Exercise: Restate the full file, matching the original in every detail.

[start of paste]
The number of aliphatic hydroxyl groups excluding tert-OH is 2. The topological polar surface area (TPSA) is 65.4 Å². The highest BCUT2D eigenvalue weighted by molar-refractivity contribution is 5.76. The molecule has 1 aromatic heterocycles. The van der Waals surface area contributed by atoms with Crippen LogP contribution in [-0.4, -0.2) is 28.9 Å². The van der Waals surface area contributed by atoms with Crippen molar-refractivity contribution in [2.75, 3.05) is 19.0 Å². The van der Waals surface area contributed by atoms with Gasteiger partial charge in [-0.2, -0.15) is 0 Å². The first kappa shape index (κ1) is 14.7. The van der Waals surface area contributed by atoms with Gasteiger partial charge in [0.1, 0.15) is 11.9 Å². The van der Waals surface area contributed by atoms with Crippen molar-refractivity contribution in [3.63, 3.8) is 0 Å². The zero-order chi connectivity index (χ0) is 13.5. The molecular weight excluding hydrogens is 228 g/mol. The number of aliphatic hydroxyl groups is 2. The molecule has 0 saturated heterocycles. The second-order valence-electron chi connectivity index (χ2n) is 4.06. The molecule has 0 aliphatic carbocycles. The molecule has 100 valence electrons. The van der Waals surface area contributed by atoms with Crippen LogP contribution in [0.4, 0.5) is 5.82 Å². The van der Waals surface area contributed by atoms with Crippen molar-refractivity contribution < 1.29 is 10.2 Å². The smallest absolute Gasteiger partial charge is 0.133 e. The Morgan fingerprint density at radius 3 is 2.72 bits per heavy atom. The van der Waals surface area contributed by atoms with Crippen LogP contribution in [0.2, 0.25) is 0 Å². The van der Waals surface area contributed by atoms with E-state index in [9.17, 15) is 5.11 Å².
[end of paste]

The number of aliphatic hydroxyl groups excluding tert-OH is 2. The topological polar surface area (TPSA) is 65.4 Å². The highest BCUT2D eigenvalue weighted by molar-refractivity contribution is 5.76. The molecule has 1 aromatic heterocycles. The van der Waals surface area contributed by atoms with Crippen LogP contribution in [-0.4, -0.2) is 28.9 Å². The van der Waals surface area contributed by atoms with Crippen molar-refractivity contribution in [2.75, 3.05) is 19.0 Å². The van der Waals surface area contributed by atoms with Gasteiger partial charge in [-0.2, -0.15) is 0 Å². The first kappa shape index (κ1) is 14.7. The van der Waals surface area contributed by atoms with Gasteiger partial charge in [0.1, 0.15) is 11.9 Å². The van der Waals surface area contributed by atoms with Crippen molar-refractivity contribution in [3.63, 3.8) is 0 Å². The zero-order chi connectivity index (χ0) is 13.5. The molecular weight excluding hydrogens is 228 g/mol. The number of aliphatic hydroxyl groups is 2. The molecule has 0 saturated heterocycles. The second-order valence-electron chi connectivity index (χ2n) is 4.06. The molecule has 0 aliphatic carbocycles. The molecule has 100 valence electrons. The van der Waals surface area contributed by atoms with Crippen LogP contribution in [0.4, 0.5) is 5.82 Å². The van der Waals surface area contributed by atoms with Crippen molar-refractivity contribution < 1.29 is 10.2 Å². The smallest absolute Gasteiger partial charge is 0.133 e. The Morgan fingerprint density at radius 3 is 2.72 bits per heavy atom. The van der Waals surface area contributed by atoms with Crippen LogP contribution in [0.2, 0.25) is 0 Å². The van der Waals surface area contributed by atoms with E-state index in [9.17, 15) is 5.11 Å².